House votes to limit L&I authority 
over factory-built homes

  Olympia, WA - March 15, 2001 - The state House has passed a bill that would move some inspection authority of mobile/manufactured homes from the state Department of Labor and Industries (L&I) to local building officials. House Bill 1953, co-sponsored by 24th District Reps. Lynn Kessler and Jim Buck, is aimed at eliminating unnecessary regulations, confusing permitting procedures and paperwork, and giving owners of mobile/manufactured homes more freedom to make alterations to their residences after they have been permanently sited.

  "Basically, our bill would ensure that after a manufactured home has been set up permanently on a piece of property, it would be subject to the same local ordinances, building codes and regulations that apply to any other site-built home or structure," said Buck, R-Joyce.

  The way the law is written , L&I has inspection authority for manufactured-housing units that are constructed in Washington. The scope of that authority extends to factory-built homes even after they are sited (fixed) on a permanent foundation. Unlike conventional site-built homes, which come under the jurisdiction of local building officials, owners of manufactured housing must submit plans for residential alterations to L&I.

In some instances, the application must include an engineering analysis.

The agency also is responsible for inspecting the structures when alterations are completed.

  House Bill 1953 specifies that permitting and inspection authority would be delegated to local building officials where the home is located. The department, however, would continue to have permitting and inspection authority over projects covered by the state electrical installation code.

  Buck says the existing system is unnecessarily burdensome for owners of

permanently sited manufactured homes, who must wade through often confusing permitting- and inspection-procedures that do not apply to site-built residences.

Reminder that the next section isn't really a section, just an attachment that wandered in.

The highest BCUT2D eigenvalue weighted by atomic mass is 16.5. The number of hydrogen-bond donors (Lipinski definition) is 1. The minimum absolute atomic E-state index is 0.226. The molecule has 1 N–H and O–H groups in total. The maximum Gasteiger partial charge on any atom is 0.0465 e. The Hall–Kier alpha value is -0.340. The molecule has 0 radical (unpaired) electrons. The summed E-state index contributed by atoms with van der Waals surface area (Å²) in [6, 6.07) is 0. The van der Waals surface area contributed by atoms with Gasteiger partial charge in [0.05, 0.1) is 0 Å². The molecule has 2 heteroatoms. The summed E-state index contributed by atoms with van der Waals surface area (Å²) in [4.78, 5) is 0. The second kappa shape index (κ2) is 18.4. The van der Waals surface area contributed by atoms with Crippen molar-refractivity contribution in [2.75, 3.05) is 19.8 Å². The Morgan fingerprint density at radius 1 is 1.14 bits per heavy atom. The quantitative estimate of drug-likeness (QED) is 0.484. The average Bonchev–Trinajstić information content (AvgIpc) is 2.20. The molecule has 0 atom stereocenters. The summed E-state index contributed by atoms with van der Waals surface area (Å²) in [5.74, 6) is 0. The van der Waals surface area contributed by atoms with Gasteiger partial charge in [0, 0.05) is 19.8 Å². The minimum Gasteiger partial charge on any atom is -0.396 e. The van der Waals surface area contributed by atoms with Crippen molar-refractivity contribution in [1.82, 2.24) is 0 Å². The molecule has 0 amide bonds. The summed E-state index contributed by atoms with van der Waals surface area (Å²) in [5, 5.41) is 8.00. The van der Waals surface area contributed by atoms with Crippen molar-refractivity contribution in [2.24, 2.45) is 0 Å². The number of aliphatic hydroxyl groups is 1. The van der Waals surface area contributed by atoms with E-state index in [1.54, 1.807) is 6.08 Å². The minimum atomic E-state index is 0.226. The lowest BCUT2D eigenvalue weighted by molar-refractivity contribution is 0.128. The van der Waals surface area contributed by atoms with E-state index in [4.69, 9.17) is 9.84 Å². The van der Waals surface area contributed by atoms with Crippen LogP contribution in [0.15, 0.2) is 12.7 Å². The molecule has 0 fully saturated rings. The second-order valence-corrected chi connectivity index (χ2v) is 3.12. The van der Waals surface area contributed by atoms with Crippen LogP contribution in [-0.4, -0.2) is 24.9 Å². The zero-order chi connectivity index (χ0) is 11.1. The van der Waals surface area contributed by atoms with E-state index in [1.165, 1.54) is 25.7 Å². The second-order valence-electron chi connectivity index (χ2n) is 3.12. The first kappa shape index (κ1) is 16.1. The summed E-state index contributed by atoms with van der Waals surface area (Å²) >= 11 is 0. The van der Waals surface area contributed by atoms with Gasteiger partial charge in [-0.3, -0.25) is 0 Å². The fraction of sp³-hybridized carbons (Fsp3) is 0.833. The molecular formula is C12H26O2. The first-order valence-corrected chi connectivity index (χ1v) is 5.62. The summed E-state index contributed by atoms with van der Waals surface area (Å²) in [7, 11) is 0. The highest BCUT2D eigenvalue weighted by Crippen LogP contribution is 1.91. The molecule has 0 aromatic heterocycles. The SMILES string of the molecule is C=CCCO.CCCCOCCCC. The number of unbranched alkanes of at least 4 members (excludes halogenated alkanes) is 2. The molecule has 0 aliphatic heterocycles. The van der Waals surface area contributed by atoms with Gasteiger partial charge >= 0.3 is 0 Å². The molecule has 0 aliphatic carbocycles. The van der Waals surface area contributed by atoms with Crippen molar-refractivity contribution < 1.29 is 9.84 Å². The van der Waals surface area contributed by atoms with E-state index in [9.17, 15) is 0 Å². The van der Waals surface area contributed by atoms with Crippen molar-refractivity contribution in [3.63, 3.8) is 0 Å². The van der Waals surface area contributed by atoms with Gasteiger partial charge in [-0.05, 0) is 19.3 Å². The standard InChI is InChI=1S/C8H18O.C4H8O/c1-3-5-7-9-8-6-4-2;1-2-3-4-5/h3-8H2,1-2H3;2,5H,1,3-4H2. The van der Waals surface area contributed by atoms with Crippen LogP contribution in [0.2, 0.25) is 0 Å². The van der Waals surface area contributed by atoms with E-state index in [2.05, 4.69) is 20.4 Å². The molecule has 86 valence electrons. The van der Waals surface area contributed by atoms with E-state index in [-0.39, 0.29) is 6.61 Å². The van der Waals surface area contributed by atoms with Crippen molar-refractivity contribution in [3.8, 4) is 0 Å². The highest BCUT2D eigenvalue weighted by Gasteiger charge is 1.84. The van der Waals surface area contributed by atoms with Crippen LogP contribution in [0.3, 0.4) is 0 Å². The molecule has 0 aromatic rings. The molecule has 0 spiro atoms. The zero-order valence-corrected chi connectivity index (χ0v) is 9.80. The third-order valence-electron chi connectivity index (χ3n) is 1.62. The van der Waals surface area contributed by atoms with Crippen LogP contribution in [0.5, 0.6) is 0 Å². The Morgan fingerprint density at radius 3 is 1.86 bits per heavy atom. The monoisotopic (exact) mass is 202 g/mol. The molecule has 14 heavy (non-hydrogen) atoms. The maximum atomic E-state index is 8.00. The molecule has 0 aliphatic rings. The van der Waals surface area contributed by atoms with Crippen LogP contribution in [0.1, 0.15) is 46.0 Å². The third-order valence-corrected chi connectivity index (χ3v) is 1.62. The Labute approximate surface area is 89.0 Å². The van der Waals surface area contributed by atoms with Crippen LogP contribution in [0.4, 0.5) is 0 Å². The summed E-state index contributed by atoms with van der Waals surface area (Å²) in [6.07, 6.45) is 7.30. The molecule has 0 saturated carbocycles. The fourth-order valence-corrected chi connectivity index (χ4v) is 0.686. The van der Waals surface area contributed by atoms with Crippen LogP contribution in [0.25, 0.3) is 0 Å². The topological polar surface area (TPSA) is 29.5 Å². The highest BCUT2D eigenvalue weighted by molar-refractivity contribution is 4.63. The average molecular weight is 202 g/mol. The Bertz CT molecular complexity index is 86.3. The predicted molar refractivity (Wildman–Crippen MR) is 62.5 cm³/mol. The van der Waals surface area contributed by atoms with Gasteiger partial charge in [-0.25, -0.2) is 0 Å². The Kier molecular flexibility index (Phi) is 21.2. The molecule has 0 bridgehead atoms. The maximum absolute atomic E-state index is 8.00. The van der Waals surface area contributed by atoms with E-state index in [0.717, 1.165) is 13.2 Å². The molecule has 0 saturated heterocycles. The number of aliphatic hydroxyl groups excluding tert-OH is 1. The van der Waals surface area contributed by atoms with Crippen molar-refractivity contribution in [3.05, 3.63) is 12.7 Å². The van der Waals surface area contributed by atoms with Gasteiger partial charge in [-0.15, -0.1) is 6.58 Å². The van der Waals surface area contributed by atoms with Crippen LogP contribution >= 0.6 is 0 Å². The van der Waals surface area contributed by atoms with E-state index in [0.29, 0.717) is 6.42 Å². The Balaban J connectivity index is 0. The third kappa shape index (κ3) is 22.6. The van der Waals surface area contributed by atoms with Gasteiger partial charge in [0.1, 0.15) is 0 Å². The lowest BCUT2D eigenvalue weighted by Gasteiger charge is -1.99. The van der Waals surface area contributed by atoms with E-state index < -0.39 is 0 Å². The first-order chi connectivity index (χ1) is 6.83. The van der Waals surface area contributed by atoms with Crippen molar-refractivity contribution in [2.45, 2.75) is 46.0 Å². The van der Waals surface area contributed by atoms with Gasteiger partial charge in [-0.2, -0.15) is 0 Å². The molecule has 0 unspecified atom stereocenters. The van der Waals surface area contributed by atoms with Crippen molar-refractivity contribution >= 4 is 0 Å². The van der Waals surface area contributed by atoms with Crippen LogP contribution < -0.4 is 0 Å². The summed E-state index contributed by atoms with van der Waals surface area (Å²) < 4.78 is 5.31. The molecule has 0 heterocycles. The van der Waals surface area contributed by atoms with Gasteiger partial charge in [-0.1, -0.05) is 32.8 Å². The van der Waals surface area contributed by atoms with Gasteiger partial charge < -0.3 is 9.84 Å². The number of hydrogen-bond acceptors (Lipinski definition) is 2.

"Today's manufactured homes are a far cry from those built 30 years ago. We're talking about quality construction materials and workmanship, not 60s-era metal-sided trailers on cinder blocks and two-by-fours," he said. "Once they re set up on the owner s lot, they look like any other stick-built house."

  Buck emphasized the proposal would not change the way L&I monitors and inspects the installation and setup of manufactured homes.

  "The bill would not change what we regard as acceptable standards for installation, licensing of installers and inspections," Buck said. "However, once the federally required one-year warranty on a new factory-built home expires, if the manufactured house is permanently sited, the revisions included in the bill would apply even if the home is subsequently sold to new owners."

  House Bill 1953 passed the House 75-19 and will now be considered by the Senate.

  Buck noted that a similar measure that was approved in the Senate (SB 5703) would authorize a study of the issue.

  "A compromise between the two bills might be necessary, but I believe we should stay focused on solving the immediate problems that we re hearing about from our constituents, many of whom are low-income senior citizens," he said. "Representative Kessler and I are on the same page in recognizing the need for a change in the way L&I is doing business. We re going to work our version of the legislation aggressively, because if it doesn't pass the Senate, our efforts come to a halt and the problems will only continue."


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